Element character
∈



Mathematical signs  
arithmetic  
Plus sign  + 
Minus sign   , ./. 
Mark  ⋅ , × 
Divided sign  : , ÷ , / 
Plus minus sign  ± , ∓ 
Comparison sign  < , ≤ , = , ≥ , > 
Root sign  √ 
Percent sign  % 
Analysis  
Sum symbol  Σ 
Product mark  Π 
Difference sign , Nabla  ∆ , ∇ 
Prime  ′ 
Partial differential  ∂ 
Integral sign  ∫ 
Concatenation characters  ∘ 
Infinity symbol  ∞ 
geometry  
Angle sign  ∠ , ∡ , ∢ , ∟ 
Vertical , parallel  ⊥ , ∥ 
Triangle , square  △ , □ 
Diameter sign  ⌀ 
Set theory  
Union , cut  ∪ , ∩ 
Difference , complement  ∖ , ∁ 
Element character  ∈ 
Subset , superset  ⊂ , ⊆ , ⊇ , ⊃ 
Empty set  ∅ 
logic  
Follow arrow  ⇒ , ⇔ , ⇐ 
Universal quantifier  ∀ 
Existential quantifier  ∃ 
Conjunction , disjunction  ∧ , ∨ 
Negation sign  ¬ 
The element character (∈) is a mathematical symbol used to indicate that an object is an element of a set . It goes back to Giuseppe Peano and was created through stylization from the Greek lowercase letter epsilon . A number of modifications exist for the element sign; it is often used in a crossedout form (∉) or upside down (∋).
history
The founder of set theory Georg Cantor did not yet use an abbreviation for the expression a is an element of b . The element sign goes back to the Italian mathematician Giuseppe Peano, who first used it in the form of a Greek lowercase letter ϵ (epsilon) in 1889 in a work on the Peano axioms written in Latin :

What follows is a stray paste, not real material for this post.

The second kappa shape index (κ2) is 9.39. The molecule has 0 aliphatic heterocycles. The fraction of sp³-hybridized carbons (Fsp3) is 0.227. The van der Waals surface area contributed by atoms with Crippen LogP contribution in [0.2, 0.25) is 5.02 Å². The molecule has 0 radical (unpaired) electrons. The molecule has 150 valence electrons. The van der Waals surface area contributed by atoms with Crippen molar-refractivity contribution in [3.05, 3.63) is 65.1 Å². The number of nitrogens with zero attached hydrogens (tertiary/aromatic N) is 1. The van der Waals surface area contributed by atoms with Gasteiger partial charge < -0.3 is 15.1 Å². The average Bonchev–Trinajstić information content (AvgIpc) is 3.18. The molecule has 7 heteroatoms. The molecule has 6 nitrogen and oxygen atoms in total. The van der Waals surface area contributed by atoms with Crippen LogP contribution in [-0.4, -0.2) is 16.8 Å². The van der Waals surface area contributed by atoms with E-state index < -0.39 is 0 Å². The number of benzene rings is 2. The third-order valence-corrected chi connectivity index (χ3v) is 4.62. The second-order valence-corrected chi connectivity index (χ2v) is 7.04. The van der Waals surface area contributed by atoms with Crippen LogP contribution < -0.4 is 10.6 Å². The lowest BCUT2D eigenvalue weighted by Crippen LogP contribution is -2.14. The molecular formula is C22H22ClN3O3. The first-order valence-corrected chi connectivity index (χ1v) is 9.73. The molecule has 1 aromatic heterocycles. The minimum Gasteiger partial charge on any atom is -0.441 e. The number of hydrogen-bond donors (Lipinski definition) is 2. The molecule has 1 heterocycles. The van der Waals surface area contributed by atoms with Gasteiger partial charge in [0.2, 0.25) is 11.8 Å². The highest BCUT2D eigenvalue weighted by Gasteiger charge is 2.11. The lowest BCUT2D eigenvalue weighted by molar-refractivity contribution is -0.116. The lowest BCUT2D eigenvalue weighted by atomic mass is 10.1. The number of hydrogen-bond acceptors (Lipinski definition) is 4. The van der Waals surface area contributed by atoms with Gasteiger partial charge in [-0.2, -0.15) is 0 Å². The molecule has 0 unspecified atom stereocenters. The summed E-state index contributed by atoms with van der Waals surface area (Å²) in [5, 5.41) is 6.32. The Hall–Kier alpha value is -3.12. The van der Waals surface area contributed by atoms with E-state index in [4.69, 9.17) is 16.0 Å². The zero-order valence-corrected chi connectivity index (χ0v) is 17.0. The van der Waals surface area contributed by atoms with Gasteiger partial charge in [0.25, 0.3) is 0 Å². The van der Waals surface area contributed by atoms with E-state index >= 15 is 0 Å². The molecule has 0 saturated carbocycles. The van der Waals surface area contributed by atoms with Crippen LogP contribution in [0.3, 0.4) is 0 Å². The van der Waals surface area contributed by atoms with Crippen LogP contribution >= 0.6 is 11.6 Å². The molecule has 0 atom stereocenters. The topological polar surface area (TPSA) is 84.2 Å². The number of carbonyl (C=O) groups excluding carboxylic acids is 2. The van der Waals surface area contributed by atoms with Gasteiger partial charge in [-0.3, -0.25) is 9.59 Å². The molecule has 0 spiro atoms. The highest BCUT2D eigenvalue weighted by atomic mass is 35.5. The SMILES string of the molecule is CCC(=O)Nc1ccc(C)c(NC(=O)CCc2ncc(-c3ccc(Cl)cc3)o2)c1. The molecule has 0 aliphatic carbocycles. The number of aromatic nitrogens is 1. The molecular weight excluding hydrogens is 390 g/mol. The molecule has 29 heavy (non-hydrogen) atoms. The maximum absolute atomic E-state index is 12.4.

"Signum ϵ significat est . Ita a ϵ b legitur a est quoddam b "
“The sign ϵ means is . So a ϵ b is read as a is a b "
The epsilon ϵ, which Peano wrote from 1890 in the form ε , is the initial of the Greek word ἐστί (esti) with the meaning is . In the form ε and the verbalization that is common today , the element sign was used in 1907 by Ernst Zermelo in his work on Zermelo set theory . In its original form ϵ, the element symbol spread from 1910 onwards via the Principia Mathematica by Bertrand Russell and Alfred North Whitehead . In the course of time it was then stylized to ∈.
use
If an object is an element of a set , this fact is noted
and says "x is an element of M".
Occasionally it makes sense to reverse the order and then note it down
and says "M contains as element x".
If there is no element of the set , one writes accordingly
 or .
Formally, the element sign stands for a relation , the socalled element relation.
Coding
Element character
The element character can be found in the Unicode block mathematical operators and is coded as follows in computer systems.
character  Unicode  designation  HTML  Latex  

position  designation  hexadecimal  decimal  named  
∈ 
U+2208

element of  Element of  & # x2208;  & # 8712;  ? 
\in

∉ 
U+2209

not an element of  no element of  & # x2209;  & # 8713;  & notin; 
\notin

∊ 
U+220A

small element of  small element of  & # x220A;  & # 8714;  
∋ 
U+220B

contains as member  contains as an element  & # x220B;  & # 8715;  ? 
\ni

∌ 
U+220C

does not contain as a member  does not contain as an element  & # x220C;  & # 8716; 
\not\ni


∍ 
U+220D

small contains as member  contains small as an element  & # x220D;  & # 8717;  
⟒ 
U+27D2